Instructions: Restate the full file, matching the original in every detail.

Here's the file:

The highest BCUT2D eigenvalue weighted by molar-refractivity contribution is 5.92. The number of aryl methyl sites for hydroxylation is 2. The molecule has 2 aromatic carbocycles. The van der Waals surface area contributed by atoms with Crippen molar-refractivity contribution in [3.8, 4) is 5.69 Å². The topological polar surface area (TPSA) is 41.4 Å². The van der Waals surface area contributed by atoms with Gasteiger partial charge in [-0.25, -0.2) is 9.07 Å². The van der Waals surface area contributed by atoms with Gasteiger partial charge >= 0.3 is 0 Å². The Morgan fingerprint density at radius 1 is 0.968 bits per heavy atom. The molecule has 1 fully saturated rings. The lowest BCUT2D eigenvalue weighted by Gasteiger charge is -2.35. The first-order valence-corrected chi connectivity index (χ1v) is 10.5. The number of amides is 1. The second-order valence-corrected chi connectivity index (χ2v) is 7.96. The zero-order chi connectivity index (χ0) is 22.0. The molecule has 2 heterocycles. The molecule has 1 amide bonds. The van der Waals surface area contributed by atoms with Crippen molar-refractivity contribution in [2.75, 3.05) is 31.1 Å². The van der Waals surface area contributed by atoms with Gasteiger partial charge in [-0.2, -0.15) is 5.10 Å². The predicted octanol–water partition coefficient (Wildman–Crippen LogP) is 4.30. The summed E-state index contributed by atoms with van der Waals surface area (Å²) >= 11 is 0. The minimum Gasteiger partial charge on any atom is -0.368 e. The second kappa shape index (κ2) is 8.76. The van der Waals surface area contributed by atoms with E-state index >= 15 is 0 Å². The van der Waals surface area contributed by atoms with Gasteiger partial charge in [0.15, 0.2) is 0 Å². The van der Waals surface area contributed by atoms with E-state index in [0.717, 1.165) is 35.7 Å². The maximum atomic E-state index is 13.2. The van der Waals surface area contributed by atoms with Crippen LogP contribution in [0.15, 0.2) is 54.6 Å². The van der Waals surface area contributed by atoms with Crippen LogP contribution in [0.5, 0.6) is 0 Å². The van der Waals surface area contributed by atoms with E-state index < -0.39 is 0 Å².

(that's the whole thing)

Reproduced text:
The highest BCUT2D eigenvalue weighted by molar-refractivity contribution is 5.92. The number of aryl methyl sites for hydroxylation is 2. The molecule has 2 aromatic carbocycles. The van der Waals surface area contributed by atoms with Crippen molar-refractivity contribution in [3.8, 4) is 5.69 Å². The topological polar surface area (TPSA) is 41.4 Å². The van der Waals surface area contributed by atoms with Gasteiger partial charge in [-0.25, -0.2) is 9.07 Å². The van der Waals surface area contributed by atoms with Gasteiger partial charge >= 0.3 is 0 Å². The Morgan fingerprint density at radius 1 is 0.968 bits per heavy atom. The molecule has 1 fully saturated rings. The lowest BCUT2D eigenvalue weighted by Gasteiger charge is -2.35. The first-order valence-corrected chi connectivity index (χ1v) is 10.5. The number of amides is 1. The second-order valence-corrected chi connectivity index (χ2v) is 7.96. The zero-order chi connectivity index (χ0) is 22.0. The molecule has 2 heterocycles. The molecule has 1 amide bonds. The van der Waals surface area contributed by atoms with Crippen molar-refractivity contribution in [2.75, 3.05) is 31.1 Å². The van der Waals surface area contributed by atoms with Gasteiger partial charge in [-0.2, -0.15) is 5.10 Å². The predicted octanol–water partition coefficient (Wildman–Crippen LogP) is 4.30. The summed E-state index contributed by atoms with van der Waals surface area (Å²) >= 11 is 0. The minimum Gasteiger partial charge on any atom is -0.368 e. The second kappa shape index (κ2) is 8.76. The van der Waals surface area contributed by atoms with E-state index >= 15 is 0 Å². The van der Waals surface area contributed by atoms with Gasteiger partial charge in [0.15, 0.2) is 0 Å². The van der Waals surface area contributed by atoms with E-state index in [0.717, 1.165) is 35.7 Å². The maximum atomic E-state index is 13.2. The van der Waals surface area contributed by atoms with Crippen LogP contribution in [0.15, 0.2) is 54.6 Å². The van der Waals surface area contributed by atoms with Crippen LogP contribution in [0.5, 0.6) is 0 Å². The van der Waals surface area contributed by atoms with E-state index < -0.39 is 0 Å².